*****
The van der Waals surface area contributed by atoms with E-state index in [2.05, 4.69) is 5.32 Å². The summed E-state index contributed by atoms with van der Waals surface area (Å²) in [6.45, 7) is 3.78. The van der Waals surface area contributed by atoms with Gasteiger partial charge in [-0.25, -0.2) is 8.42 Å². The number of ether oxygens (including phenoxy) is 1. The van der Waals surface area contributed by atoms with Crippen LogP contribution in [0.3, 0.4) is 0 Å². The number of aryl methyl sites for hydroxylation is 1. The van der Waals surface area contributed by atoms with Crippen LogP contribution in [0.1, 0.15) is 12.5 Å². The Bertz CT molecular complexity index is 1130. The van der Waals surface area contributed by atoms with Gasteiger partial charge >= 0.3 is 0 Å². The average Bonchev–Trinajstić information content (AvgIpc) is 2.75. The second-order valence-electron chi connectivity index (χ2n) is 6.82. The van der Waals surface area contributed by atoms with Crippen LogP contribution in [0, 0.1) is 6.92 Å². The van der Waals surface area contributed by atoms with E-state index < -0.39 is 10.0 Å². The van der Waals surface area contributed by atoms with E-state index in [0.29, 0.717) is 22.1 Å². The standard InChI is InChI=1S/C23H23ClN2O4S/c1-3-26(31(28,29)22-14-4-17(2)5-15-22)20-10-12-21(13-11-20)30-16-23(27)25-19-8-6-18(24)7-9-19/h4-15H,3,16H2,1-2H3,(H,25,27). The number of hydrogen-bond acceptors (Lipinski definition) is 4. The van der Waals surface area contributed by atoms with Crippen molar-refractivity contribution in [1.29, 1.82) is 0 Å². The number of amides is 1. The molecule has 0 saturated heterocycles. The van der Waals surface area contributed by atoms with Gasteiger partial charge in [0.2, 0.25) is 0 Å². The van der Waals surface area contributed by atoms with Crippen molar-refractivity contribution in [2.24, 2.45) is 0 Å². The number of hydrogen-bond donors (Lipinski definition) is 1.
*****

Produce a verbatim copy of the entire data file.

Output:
The van der Waals surface area contributed by atoms with E-state index in [2.05, 4.69) is 5.32 Å². The summed E-state index contributed by atoms with van der Waals surface area (Å²) in [6.45, 7) is 3.78. The van der Waals surface area contributed by atoms with Gasteiger partial charge in [-0.25, -0.2) is 8.42 Å². The number of ether oxygens (including phenoxy) is 1. The van der Waals surface area contributed by atoms with Crippen LogP contribution in [0.3, 0.4) is 0 Å². The number of aryl methyl sites for hydroxylation is 1. The van der Waals surface area contributed by atoms with Crippen LogP contribution in [0.1, 0.15) is 12.5 Å². The Bertz CT molecular complexity index is 1130. The van der Waals surface area contributed by atoms with Gasteiger partial charge >= 0.3 is 0 Å². The average Bonchev–Trinajstić information content (AvgIpc) is 2.75. The second-order valence-electron chi connectivity index (χ2n) is 6.82. The van der Waals surface area contributed by atoms with Crippen LogP contribution in [0, 0.1) is 6.92 Å². The van der Waals surface area contributed by atoms with E-state index < -0.39 is 10.0 Å². The van der Waals surface area contributed by atoms with E-state index in [0.29, 0.717) is 22.1 Å². The standard InChI is InChI=1S/C23H23ClN2O4S/c1-3-26(31(28,29)22-14-4-17(2)5-15-22)20-10-12-21(13-11-20)30-16-23(27)25-19-8-6-18(24)7-9-19/h4-15H,3,16H2,1-2H3,(H,25,27). The number of hydrogen-bond acceptors (Lipinski definition) is 4. The van der Waals surface area contributed by atoms with Crippen molar-refractivity contribution in [1.29, 1.82) is 0 Å². The number of amides is 1. The molecule has 0 saturated heterocycles. The van der Waals surface area contributed by atoms with Gasteiger partial charge in [0.2, 0.25) is 0 Å². The van der Waals surface area contributed by atoms with Crippen molar-refractivity contribution in [2.24, 2.45) is 0 Å². The number of hydrogen-bond donors (Lipinski definition) is 1.